Why Is Your Home Losing Heat?

Heating your home requires both the ability to generate heat and the ability to keep that heat in your living space. When you conduct a home energy audit, an expert can look at all of the different reasons that you may be losing heat in the home. Here are some of the common reasons that you may lose heat and what to do about them.


Poor insulation is a common place where people lose heat. Older homes, in particular, may have limited or no insulation within the walls. Even homes built a few decades ago with drywall and insulation may have been built with 2×4 and not 2×6 studs. This limits the room you have for a good insulation envelope.

There are a few things that determine how well insulation will keep heat in your home. First is the R-value. This is a ratio of the difference in temperatures between the inside and the outside of a room divided by the flux of heat through a barrier. The higher the R-value, the more your room can hold heat.

If you think your insulation is not up to par, there are companies that will blow loose-fill insulation into vacant wall spaces or insufficiently insulated spaces.

The locations in your home that are insulated will also make a difference in how well your insulation works. If you’re concerned that your home isn’t insulated enough, check the insulation under the floors and ceilings. Crawl spaces may be moist, which can waterlog insulation rolls and cause them to fall off of your subflooring. Additionally, check your attics to make sure that there aren’t missing pieces of insulation around electrical units like recessed can lights.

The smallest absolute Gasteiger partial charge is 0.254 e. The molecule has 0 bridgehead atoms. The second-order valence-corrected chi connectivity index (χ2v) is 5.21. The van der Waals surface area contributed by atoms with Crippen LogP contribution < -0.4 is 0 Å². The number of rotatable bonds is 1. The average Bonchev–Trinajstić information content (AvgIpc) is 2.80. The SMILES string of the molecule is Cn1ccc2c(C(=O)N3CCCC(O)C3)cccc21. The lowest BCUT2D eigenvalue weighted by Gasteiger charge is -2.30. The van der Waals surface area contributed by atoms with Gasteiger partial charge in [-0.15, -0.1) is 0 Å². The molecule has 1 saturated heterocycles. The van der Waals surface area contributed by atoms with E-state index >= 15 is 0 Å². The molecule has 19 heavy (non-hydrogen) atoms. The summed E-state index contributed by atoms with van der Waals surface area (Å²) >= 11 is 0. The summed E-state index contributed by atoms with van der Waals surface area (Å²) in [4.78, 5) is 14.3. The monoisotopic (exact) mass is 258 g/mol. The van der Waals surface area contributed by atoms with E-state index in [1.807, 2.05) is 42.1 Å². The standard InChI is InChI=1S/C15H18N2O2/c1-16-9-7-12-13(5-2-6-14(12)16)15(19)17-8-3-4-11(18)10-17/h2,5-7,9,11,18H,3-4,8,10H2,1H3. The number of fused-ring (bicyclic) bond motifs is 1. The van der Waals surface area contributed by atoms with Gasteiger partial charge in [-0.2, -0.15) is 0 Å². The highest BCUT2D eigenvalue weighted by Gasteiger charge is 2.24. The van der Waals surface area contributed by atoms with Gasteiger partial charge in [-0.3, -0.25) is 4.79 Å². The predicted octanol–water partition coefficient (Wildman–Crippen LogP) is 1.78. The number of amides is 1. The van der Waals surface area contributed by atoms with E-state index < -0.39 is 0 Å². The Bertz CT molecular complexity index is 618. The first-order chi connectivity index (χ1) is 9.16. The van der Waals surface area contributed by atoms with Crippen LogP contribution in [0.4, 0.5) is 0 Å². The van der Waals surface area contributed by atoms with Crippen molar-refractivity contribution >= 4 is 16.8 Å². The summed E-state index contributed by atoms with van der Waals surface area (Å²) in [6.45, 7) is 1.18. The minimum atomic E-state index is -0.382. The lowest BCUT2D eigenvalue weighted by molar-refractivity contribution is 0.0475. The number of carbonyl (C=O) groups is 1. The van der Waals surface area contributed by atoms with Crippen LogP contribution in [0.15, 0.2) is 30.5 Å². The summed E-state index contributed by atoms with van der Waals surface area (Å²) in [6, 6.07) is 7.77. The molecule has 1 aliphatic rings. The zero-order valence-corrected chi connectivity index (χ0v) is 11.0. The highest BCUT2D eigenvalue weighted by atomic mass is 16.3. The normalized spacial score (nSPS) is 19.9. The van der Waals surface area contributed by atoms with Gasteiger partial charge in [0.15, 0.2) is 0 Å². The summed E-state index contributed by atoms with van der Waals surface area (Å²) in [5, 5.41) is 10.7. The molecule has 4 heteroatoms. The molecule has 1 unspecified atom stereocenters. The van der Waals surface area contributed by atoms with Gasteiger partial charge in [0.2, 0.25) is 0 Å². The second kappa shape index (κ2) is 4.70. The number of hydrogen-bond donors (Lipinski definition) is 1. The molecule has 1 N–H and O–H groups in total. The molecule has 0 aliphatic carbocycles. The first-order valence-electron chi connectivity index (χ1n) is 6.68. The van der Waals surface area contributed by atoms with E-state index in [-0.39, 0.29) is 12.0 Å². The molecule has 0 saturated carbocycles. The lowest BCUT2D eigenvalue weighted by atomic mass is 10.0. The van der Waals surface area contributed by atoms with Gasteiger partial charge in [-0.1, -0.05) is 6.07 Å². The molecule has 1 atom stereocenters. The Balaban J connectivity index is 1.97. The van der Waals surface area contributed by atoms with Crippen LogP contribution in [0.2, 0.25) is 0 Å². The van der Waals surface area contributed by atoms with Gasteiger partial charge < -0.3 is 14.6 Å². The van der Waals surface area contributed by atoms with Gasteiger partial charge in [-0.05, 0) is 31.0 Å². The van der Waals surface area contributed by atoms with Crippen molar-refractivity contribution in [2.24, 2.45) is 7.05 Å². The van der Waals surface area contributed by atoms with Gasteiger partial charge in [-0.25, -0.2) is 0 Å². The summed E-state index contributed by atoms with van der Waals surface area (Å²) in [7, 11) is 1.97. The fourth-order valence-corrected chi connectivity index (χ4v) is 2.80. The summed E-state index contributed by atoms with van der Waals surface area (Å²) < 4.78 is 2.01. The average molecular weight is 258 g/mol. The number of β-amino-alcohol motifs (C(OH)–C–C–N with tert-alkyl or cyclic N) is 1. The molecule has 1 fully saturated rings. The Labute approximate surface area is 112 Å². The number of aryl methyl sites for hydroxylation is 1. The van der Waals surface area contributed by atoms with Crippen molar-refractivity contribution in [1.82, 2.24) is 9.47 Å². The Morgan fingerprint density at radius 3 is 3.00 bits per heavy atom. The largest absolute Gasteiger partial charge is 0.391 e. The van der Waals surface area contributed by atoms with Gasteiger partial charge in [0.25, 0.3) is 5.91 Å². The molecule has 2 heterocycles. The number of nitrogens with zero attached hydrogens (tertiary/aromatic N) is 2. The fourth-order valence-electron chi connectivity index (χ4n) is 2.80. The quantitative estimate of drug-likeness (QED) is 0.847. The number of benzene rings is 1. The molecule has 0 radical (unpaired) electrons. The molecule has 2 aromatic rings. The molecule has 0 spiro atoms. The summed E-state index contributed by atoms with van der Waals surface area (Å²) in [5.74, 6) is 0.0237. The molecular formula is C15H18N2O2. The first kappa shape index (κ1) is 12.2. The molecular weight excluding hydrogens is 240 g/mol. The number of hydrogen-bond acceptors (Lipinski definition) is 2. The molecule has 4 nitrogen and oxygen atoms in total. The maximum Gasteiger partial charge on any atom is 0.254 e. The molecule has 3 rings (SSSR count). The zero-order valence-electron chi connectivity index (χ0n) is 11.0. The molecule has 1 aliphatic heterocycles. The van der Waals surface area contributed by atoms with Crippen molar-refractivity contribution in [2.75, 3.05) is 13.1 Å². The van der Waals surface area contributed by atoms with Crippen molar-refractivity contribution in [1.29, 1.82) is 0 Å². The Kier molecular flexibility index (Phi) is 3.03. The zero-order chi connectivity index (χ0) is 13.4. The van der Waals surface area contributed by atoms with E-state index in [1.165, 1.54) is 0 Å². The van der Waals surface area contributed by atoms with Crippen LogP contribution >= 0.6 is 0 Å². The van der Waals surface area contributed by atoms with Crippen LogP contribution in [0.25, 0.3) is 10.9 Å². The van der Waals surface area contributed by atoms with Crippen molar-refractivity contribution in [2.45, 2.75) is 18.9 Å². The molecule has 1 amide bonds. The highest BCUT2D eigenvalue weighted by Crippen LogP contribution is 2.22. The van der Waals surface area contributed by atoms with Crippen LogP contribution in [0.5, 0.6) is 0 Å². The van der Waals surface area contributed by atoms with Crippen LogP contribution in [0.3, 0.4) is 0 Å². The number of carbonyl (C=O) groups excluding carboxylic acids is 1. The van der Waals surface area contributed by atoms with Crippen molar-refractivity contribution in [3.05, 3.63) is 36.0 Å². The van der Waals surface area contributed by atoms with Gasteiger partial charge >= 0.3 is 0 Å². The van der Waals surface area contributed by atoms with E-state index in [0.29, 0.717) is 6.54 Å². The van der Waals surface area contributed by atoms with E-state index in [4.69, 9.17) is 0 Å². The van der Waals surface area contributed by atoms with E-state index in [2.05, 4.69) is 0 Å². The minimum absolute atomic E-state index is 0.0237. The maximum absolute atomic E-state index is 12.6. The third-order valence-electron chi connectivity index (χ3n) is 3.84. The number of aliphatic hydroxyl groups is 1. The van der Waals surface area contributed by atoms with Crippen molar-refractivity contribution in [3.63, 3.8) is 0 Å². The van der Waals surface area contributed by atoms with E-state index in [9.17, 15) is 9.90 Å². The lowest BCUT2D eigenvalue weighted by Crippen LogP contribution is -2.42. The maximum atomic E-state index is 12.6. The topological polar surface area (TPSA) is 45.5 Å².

Your home can lose a lot of heat through ductwork that isn’t fully sealed. The US Department of Energy estimates that as much as 30% of your heated air can be lost through unsealed, uninsulated ducts.

It’s a good idea to have your ductwork inspected and cleaned every few years. During the inspection, a professional may find corrosion or loose seals on your ductwork. This creates opportunities for heat to escape. When this happens, a pro may recommend re-sealing your ducts or even replacing portions of corroded or damaged ductwork, which may also improve your indoor air quality.

Like walls, ductwork that travels through unheated portions of your home needs to be insulated to keep it from losing heat to the surrounding air. We can take a look at the insulation around your ductwork and determine if it is sufficient to provide an energy-efficient space. Codes for the minimum R-value of different spaces have changed over time, and so has insulative technology. It may be worthwhile to see if you have room to upgrade your ductwork insulation and whether it would be cost-effective.


Windows are a major source of heat loss in your home. The energy efficiency of a window depends on two specific factors: the frame and the number of panes.

Window frames can be made of a number of different materials. Wooden windows are older, and while wood has good insulative properties, it is prone to rot and may have gaps in the framing that allow air to come in. Aluminum windows are less likely to have gaps, but aluminum is excellent at conducting heat. This means that it can be used as a conduit for sending the heat in your home outside. Vinyl windows are better insulators and are more likely to fit tightly into framing, but they can sag over time and create air gaps both around the outside and in the space between panes where insulative gases like argon are found. Resin window frames have the strength of wood and the insulative properties of vinyl, making them an expensive but energy-efficient option.